Airborne (dietary supplement)
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Airborne is a dietary supplement containing herbal extracts, amino acids, antioxidants, electrolytes, synthetic vitamins, and other ingredients marketed as a dietary supplement supporting the immune system, though the benefit to users remains unestablished. The former owners were fined by the Federal Trade Commission for deceptive advertising and were the subject of successful class action lawsuits. Airborne was created by Victoria Knight-McDowell in the early 1990s. It is offered for sale over-the-counter in many U.S. retail stores in three different forms: tablet, chewable lozenge, or powder.
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The formula for Airborne was developed by Victoria Knight-McDowell, a former school teacher  from Carmel, California. She began brewing herbal and vitamin cocktails in the early 1990s and selling them in tablet form to local drug stores. Later on, Knight-McDowell contracted cartoonist Lloyd Dangle to create Airborne's brand and packaging. In 1997 specialty grocery chain Trader Joe's ordered 300 cases of Airborne tablets to sell, and by 1999 other larger chains, such as Wal-Mart and Rite Aid, began stocking Airborne.
Airborne immune support supplements are available in three forms: Original effervescent tablets which, when dissolved in water, offer fast-acting absorption, available in Zesty Orange, Lemon Lime, Pink Grapefruit and Very Berry flavors; On-the-Go powder packets which are easily added to water bottles, in Lemonade and Very Berry flavors; and new Airborne chewable tablets, which can be taken anytime without water, in Citrus and Berry flavors.
Testing, research, and controversy 
Although the manufacturer recommends that Airborne be taken "at the first sign of a cold symptom, or before entering crowded environments, like airplanes and offices," Airborne has not undergone any testing by the US Food and Drug Administration (FDA). Furthermore, the manufacturer itself makes no actual claims with regard to user health (the claims are all along the lines of "all natural", "dissolves quickly", etc.) Because it is sold as a dietary supplement and not as a drug, current American law allows it to be marketed without prior review and approval of testing results that demonstrate that it provides a medical remedy. However, all claims on the label for consumer products have to be truthful and supported by scientific evidence.
There are no studies supporting Airborne's effectiveness that meet scientific standards. The "GNG Pharmaceutical Services Inc." study often referenced in the debate over Airborne's effectiveness was sponsored by the Knight-McDowell Labs, manufacturers of Airborne. In February 2006, ABC News discovered that GNG Pharmaceutical Services has no official clinic, scientists, or even doctors. In fact the company comprises only two men, who started the company just to perform this study. Because of the bad publicity that this controversy has brought forth, Knight-McDowell Labs has removed all references to the study from their packaging and web site.
A medical report on Airborne addressed some of these concerns, specifically regarding its large amounts of vitamin C:
There are some concerns. First, there is no conclusive evidence that this product or any of its ingredients prevents colds or shortens their duration. Second, the adult tablet contains 1 g of vitamin C, and the directions for use advise taking 1 tablet at the first sign of a cold and repeating the dose every 3 hours as necessary. Vitamin C in doses higher than 1 g increases oxalate and urate excretion and may cause kidney stones. Third, the safety of this herbal extraction combination has not been established. And with herbs and dietary supplements in general, we only have the manufacturers’ word on the label for what’s in them.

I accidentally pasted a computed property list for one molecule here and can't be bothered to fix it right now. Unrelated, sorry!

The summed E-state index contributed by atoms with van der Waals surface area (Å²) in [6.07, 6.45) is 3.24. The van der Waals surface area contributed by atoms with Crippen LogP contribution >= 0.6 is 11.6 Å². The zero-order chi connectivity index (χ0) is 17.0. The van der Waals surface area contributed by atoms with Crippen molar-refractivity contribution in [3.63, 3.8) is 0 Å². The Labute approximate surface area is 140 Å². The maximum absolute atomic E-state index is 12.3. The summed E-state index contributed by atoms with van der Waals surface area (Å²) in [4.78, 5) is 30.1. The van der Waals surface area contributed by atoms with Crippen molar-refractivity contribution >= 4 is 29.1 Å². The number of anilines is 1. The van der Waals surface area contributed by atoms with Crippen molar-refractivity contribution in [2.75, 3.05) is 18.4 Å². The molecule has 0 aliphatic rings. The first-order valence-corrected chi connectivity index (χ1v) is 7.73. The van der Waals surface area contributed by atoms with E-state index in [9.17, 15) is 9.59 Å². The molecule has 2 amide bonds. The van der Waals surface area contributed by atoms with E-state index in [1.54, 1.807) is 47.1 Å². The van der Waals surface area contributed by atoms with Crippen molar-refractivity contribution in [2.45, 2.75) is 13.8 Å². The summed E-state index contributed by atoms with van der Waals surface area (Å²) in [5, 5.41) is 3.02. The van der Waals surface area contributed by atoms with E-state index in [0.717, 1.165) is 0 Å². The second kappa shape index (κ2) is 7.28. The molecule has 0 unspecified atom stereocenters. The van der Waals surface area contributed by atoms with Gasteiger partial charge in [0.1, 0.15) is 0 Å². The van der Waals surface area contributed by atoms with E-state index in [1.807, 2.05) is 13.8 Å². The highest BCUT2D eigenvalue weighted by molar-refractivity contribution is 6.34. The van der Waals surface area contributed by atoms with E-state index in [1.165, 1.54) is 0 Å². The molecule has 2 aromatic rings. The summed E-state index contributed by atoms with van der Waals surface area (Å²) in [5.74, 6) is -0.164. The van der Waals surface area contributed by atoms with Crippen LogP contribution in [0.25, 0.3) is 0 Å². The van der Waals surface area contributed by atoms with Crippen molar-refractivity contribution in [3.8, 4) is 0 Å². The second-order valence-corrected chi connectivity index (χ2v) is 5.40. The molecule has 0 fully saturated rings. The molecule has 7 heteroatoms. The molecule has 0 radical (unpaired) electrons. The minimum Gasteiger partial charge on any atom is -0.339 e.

Class action lawsuits and settlements 
The former makers of Airborne had been accused by the FTC of using false advertising in its marketing and making unproven claims that it could help ward off harmful bacteria and germs and help prevent the flu and the common cold.
A class action lawsuit was filed against the former owners of Airborne Health, Inc. (and other defendants) alleging that Airborne falsely advertised certain therapeutic properties, including the ability to cure or prevent the common cold, when marketing products under the Airborne brand name. Defendants denied any wrongdoing or illegal conduct but have agreed to settle the litigation.
The Center for Science in the Public Interest (CSPI) participated in the class action lawsuit against Airborne. Their senior nutritionist had this to say:
- "There's no credible evidence that what's in Airborne can prevent colds or protect you from a germy environment," said CSPI senior nutritionist David Schardt, who reviewed Airborne's claims. "Airborne is basically an overpriced, run-of-the-mill vitamin pill that's been cleverly, but deceptively, marketed."
On March 4, 2008, the former owners of Airborne Health Inc. agreed to pay $23.3 million to settle the lawsuit. Customers with proof of purchase will be refunded for any Airborne they have ever bought. Those without proof of purchases will be reimbursed for up to six packages. Any claims must have been postmarked or received prior to September 15, 2008 in order to be considered "timely".
On August 14, 2008, a press release from the Federal Trade Commission (FTC) stated that the former owners of Airborne Health, Inc. has agreed to pay up to $30 million to settle FTC charges. According to the FTC’s complaint:
- "there is no competent and reliable scientific evidence to support the claims made by the defendants that Airborne tablets can prevent or reduce the risk of colds, sickness, or infection; protect against or help fight germs; reduce the severity or duration of a cold; and protect against colds, sickness, or infection in crowded places such as airplanes, offices, or schools."
The FTC complaint also states that the company's former owners and founders, Victoria Knight-McDowell and Thomas John McDowell "made false claims that Airborne products are clinically proven to treat colds."